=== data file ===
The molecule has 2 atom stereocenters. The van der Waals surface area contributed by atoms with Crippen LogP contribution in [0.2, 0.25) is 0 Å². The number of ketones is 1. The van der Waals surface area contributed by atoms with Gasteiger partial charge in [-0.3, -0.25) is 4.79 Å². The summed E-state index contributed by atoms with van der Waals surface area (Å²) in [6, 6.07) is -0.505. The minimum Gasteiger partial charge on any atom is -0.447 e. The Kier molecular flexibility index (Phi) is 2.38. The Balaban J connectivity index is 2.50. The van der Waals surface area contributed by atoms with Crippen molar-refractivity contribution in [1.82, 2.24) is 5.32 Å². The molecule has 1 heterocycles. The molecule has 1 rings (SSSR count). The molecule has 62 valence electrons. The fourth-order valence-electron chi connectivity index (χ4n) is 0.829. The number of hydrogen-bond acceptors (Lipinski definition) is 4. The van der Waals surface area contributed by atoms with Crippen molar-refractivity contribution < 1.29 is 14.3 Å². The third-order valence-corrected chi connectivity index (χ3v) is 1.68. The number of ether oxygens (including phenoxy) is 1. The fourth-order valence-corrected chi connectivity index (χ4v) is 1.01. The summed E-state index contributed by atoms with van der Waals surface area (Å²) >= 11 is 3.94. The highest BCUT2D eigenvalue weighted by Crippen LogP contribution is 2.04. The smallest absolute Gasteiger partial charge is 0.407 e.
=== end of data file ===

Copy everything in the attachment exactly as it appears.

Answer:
The molecule has 2 atom stereocenters. The van der Waals surface area contributed by atoms with Crippen LogP contribution in [0.2, 0.25) is 0 Å². The number of ketones is 1. The van der Waals surface area contributed by atoms with Gasteiger partial charge in [-0.3, -0.25) is 4.79 Å². The summed E-state index contributed by atoms with van der Waals surface area (Å²) in [6, 6.07) is -0.505. The minimum Gasteiger partial charge on any atom is -0.447 e. The Kier molecular flexibility index (Phi) is 2.38. The Balaban J connectivity index is 2.50. The van der Waals surface area contributed by atoms with Crippen molar-refractivity contribution in [1.82, 2.24) is 5.32 Å². The molecule has 1 heterocycles. The molecule has 1 rings (SSSR count). The molecule has 62 valence electrons. The fourth-order valence-electron chi connectivity index (χ4n) is 0.829. The number of hydrogen-bond acceptors (Lipinski definition) is 4. The van der Waals surface area contributed by atoms with Crippen molar-refractivity contribution < 1.29 is 14.3 Å². The third-order valence-corrected chi connectivity index (χ3v) is 1.68. The number of ether oxygens (including phenoxy) is 1. The fourth-order valence-corrected chi connectivity index (χ4v) is 1.01. The summed E-state index contributed by atoms with van der Waals surface area (Å²) >= 11 is 3.94. The highest BCUT2D eigenvalue weighted by Crippen LogP contribution is 2.04. The smallest absolute Gasteiger partial charge is 0.407 e.